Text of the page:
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Questioning for Student Engagement

Now that your students are back from the Holiday Break and are (hopefully!) done dreaming of sugar plums, candy canes, and gifts… it is a good time to re-look at student engagement in your classroom. A good place to start is making your questioning count! According to the book Class Acts there are three types of questions that are typically seen in classrooms:

  1. Assessment Questions:  Questions where we are asking for concrete pieces of information that can be verified and quantified. The downfall of only using assessment questions is that you usually only get a response from one student so you are not verifying all students understanding. 
  2. Open Questions: This is most common question type. The more open questions we ask, the less responses we get. This is sometimes called “fishing for answers.” The downfall of open questions is that you have more call-outs and shout-outs and your fastest students usually always get to answer first.
  3. Engagement Questions/Statements: These types of questions task students in specialized ways “to ensure maximum participation or lead students into deeper levels of thinking.” Engagement questions often involve student signals (for instance: “hold up your right hand if you think the answer is X minus 3, and your left hand if you think the answer is X plus 3”) and motivate students’ involvement in a response as well as requiring a response.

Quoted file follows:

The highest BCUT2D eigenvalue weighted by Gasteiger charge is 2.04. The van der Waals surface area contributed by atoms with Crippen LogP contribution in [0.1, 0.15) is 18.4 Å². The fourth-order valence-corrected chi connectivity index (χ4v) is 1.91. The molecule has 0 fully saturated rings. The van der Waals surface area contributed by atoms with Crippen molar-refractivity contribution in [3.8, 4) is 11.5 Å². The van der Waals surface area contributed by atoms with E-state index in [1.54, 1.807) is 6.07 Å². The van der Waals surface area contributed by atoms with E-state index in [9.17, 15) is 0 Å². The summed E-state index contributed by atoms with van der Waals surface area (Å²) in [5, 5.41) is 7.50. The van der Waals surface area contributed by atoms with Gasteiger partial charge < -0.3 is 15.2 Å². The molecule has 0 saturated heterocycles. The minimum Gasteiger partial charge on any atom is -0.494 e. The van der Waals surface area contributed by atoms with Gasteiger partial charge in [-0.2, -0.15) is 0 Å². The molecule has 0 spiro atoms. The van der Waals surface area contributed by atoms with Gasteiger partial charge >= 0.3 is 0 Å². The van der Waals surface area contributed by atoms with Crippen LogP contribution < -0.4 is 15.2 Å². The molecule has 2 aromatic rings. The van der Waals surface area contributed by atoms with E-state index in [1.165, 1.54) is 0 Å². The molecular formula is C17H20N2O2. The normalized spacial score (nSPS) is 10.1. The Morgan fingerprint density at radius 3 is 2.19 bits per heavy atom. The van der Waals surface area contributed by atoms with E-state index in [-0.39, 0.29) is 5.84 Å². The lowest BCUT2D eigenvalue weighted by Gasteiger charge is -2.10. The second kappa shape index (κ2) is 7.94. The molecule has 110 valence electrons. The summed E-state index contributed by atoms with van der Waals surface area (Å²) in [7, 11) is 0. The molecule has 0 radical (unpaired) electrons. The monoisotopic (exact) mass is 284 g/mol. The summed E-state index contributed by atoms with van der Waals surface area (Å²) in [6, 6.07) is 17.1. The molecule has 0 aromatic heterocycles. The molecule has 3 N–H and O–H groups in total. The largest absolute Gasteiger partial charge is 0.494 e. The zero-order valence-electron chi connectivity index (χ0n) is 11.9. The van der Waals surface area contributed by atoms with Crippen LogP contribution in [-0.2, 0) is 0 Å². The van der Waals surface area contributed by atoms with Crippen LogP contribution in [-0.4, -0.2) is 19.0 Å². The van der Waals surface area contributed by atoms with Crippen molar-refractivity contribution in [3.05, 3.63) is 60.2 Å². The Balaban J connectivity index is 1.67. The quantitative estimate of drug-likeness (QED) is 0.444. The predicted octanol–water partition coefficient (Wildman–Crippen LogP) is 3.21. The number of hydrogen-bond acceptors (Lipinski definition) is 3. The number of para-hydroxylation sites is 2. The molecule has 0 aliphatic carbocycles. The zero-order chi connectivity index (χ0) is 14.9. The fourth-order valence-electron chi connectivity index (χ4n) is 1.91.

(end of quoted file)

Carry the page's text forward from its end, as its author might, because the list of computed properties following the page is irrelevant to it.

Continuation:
Questions You Want Students to Answer Type of Question Ways to Re-phrase for Engagement
“Raise your hand if you can name the parts of a flower.” Assessment “Show me with your fingers how many parts there are in a flower. Whisper to your neighbor what those are.”
“Ellen, what is the capital of Utah?” Assessment [Raise hand to indicate stop.] “Now think. What is the capital of Utah?” [Lower hand.] “Everyone?” [Snap fingers for choral response.]
“Which spelling is correct?” Open “Here are two different spellings the dictionary gives. Stand if you think option 1 is preferred. Stay seated if you think option 2.”
“Which of the seven continents would you most like to live on?” Open [Photos of continents in room.] “Stand by the continent that you would like to live on.”

Now is the time to re-look at the types of questions being asked to make sure we are engaging ALL students in our classrooms. 

Information taken from
Class Acts: Your Guide to Activate Learning

 By: Gary Forlini, Ellen Williams, and Annette Brinkman. 

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